While a student at the California State University in Northridge, Martone was asked to substitute for a violinist in the semi-professional Debut Orchestra. The concert would feature music by the world-famous film composer John Williams, conducted by Williams himself. “I thought I’d be playing somewhere in the back,” she said. “But no. I was playing third chair, second violin and I was freaking out.” She was playing the hardest music that she had ever encountered right under the very man who wrote it. “It was a lot of pressure because I definitely wanted to do a good job. I had to do a good job,” she said. “It was so incredible and so memorable. It was a dream come true and the biggest kick in the butt all in one.”
This performance set in motion something that Martone had wanted to do ever since she was a child— watching videos of musicians in the studio, recording the music for films like Star Wars. “I have a huge love for film music. I listen to it a lot. I’d say that it forms 80 percent of my listening material,” she said. “It’s my favorite music.” Aside from her live performances and teaching— privately and at local schools— Martone enjoys recording music in the studio. She has played on soundtracks for films, television shows and video games, most of which she cannot discuss until after the project has been released to the public. “The film industry is not as wealthy as it used to be,” she noted. “I realize that I live in a different age now.” Even in LA— the film music capital of the world— there’s been a large amount of outsourcing to Europe and other orchestras overseas in order to save money.” However, Martone remains hopeful. “If I could go to Fox Studios and record for those films every day, that would be my dream job,” she said.
Her love for film music can only be matched by her love for the city of Los Angeles. “I just can’t believe I’m here,” Martone said. Even in the midst of hours upon hours of traffic, the violinist appreciates the fact that she is in LA. “I don’t care. I get to drive down Highland Avenue, in the city where my dreams are coming true,” she said. Even in her various travels to New York, NY and Paris, France, she has never found a place quite like LA. “It represents so much opportunity for me personally. It’s very exciting,” she added. “I’m so happy to be here. I’m very lucky that I am. It’s a huge deal.”
Martone is writing the script to her life with a bow in one hand and her violin in the other. Her devotion for film music has led her to become a huge advocate for it. “I wonder how different people’s lives would be if they listened to more film music instead of pop music on the daily,” Martone said. The growing popularity of live orchestras playing along to film has garnered mass appreciation for orchestral music. In an age where this type of music is no longer in vogue, orchestras are losing their footing in people’s lives. “It’s interesting to see the popularity of that grow, because everybody loves movies,” she said. “When they realize that an orchestra is playing that right now, it helps bring the appreciation back. It’s helping the interest in live music a bit more and the classical study that goes behind that.”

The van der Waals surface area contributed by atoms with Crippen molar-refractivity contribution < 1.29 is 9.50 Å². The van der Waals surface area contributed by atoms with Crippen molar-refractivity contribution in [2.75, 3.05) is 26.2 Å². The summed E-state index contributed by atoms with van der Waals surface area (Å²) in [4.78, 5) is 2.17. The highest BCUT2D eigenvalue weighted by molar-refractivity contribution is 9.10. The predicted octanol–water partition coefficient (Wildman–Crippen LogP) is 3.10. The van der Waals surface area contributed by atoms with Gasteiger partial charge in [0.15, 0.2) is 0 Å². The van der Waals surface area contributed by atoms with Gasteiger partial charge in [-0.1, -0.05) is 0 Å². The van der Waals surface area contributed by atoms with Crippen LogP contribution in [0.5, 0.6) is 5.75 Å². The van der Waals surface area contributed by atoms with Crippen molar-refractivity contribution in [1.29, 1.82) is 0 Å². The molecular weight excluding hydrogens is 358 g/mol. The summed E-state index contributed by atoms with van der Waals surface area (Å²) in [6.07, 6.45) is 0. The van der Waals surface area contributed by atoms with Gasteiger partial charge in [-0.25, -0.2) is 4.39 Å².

She sees music as the silent hero to the entire world of film and television. “I don’t think people realize how important it really is in everything they watch,” Martone said. “Without film music, you don’t have a film. You have one with much less emotion.”
Like a seasoned actress preparing for yet another role, Martone approaches each project with the same enthusiasm and curiosity she did when she was in her childhood strings class. “It’s discovering new music or things I can do with my instrument that I hadn’t before,” Martone said. “Because I love music ultimately. That’s the core of what I love and what I do.” When people ask her if she ever gets bored of playing the same instrument she has played all of her life, her answer is always a resounding “no.” “The music is constantly changing and evolving, and there are so many different possibilities out there,” Martone said. “You never know what’s going to affect you the most.”
She is willing to embrace each role life serves up for her, even if it were one in which she wasn’t a musician. “I would always want to be involved in the arts. It’s the only thing I’ve ever been drawn to,” she said. Whether she’s playing as part of the orchestra’s body or in an all-female electric strings quartet, Martone draws energy from the music, her fellow musicians, the conductor and the audience. “I never know which performance hit the person in the back row,” Martone said. “It’s that thought that keeps me going.”
To learn more about Jordan Ann Martone’s music, please check out her website:
Oseguera, J. L., Jr. (2017, July 30). La Violinista [Photograph]. Silhouettes, stripSearchLA, Los Angeles.